|Effectiveness of compilers today email@example.com (1993-02-14)|
|Re: Effectiveness of compilers today firstname.lastname@example.org (1993-02-16)|
|Effectiveness of compilers today email@example.com (1993-02-17)|
|Re: Effectiveness of compilers today firstname.lastname@example.org (Josh N. Pritikin) (1993-02-17)|
|Re: Effectiveness of compilers today email@example.com (1993-02-17)|
|Re: Effectiveness of compilers today firstname.lastname@example.org (1993-02-17)|
|Re: Effectiveness of compilers today email@example.com (mohd hanafiah abdullah) (1993-02-17)|
|[16 later articles]|
|From:||firstname.lastname@example.org (ANDREAS ARFF)|
|Keywords:||performance, question, comment|
|Date:||Sun, 14 Feb 1993 16:31:08 GMT|
I suppose this has been up to discussion here for a couple of times, and
if it is a faq, please forgive me (though it sounds unlikely).
Many years ago I heard for the first time the statement that compilers
generated more efficient code than many assembler programmers did. And
that is what I took it for, a statement. Doing some tests between me and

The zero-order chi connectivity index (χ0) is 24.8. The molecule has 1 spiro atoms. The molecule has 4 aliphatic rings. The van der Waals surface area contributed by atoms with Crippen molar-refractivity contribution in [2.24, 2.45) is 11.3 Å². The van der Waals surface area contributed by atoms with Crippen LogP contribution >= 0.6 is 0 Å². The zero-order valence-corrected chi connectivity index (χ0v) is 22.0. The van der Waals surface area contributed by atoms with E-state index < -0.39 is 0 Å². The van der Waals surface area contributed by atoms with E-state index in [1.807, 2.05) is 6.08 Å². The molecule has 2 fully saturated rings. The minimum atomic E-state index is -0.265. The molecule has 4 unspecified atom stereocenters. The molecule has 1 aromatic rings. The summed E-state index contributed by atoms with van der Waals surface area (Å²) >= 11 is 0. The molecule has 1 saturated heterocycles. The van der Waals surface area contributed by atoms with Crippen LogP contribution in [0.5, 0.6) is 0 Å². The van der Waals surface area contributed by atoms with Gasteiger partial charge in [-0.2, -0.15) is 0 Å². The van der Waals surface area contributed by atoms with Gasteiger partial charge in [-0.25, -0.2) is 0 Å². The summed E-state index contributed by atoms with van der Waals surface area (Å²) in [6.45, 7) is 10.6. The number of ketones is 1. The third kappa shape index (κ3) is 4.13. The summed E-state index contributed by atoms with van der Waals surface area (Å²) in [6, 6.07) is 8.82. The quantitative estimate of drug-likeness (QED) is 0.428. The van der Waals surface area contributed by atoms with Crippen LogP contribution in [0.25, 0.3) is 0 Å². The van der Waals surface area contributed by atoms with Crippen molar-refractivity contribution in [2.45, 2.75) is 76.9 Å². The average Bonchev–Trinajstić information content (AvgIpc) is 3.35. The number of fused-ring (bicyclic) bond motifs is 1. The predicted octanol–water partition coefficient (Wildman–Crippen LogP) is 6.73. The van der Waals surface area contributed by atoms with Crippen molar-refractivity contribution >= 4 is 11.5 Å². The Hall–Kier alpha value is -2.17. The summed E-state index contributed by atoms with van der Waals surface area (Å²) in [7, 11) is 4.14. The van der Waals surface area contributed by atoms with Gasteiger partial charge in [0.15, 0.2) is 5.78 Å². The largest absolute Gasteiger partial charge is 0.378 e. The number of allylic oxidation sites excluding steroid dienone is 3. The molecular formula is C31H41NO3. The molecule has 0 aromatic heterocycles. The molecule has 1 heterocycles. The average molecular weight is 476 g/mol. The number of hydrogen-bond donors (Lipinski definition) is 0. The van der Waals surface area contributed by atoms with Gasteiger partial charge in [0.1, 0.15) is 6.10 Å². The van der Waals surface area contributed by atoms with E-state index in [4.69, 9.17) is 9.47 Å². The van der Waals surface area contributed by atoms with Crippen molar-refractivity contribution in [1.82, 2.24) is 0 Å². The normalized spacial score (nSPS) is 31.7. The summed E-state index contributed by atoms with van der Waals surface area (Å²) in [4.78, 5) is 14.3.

Borland C showed that borland was quite a bit better than me. Even though
I havn't done any assembler codeing for over a year now, I found it
supprising that it should beat me with so much.
Could someone tell me more about this. Are there any tests between common
compilers and assembler programmers. Who is the best?
PS. The test wasn't scientific at all, and the code wasn't very large :-)
[This has indeed been discussed to death in the past. My impression is that
for a small chunk of code, a human can almost always meet or beat a compiler,
but for large chunks people aren't as persistent as compilers at optimizing
assember code. Reports of concrete experience are welcomed, messages along
the lines of "I don't believe any compiler can code as well as I do"
cheerfully discarded. -John]
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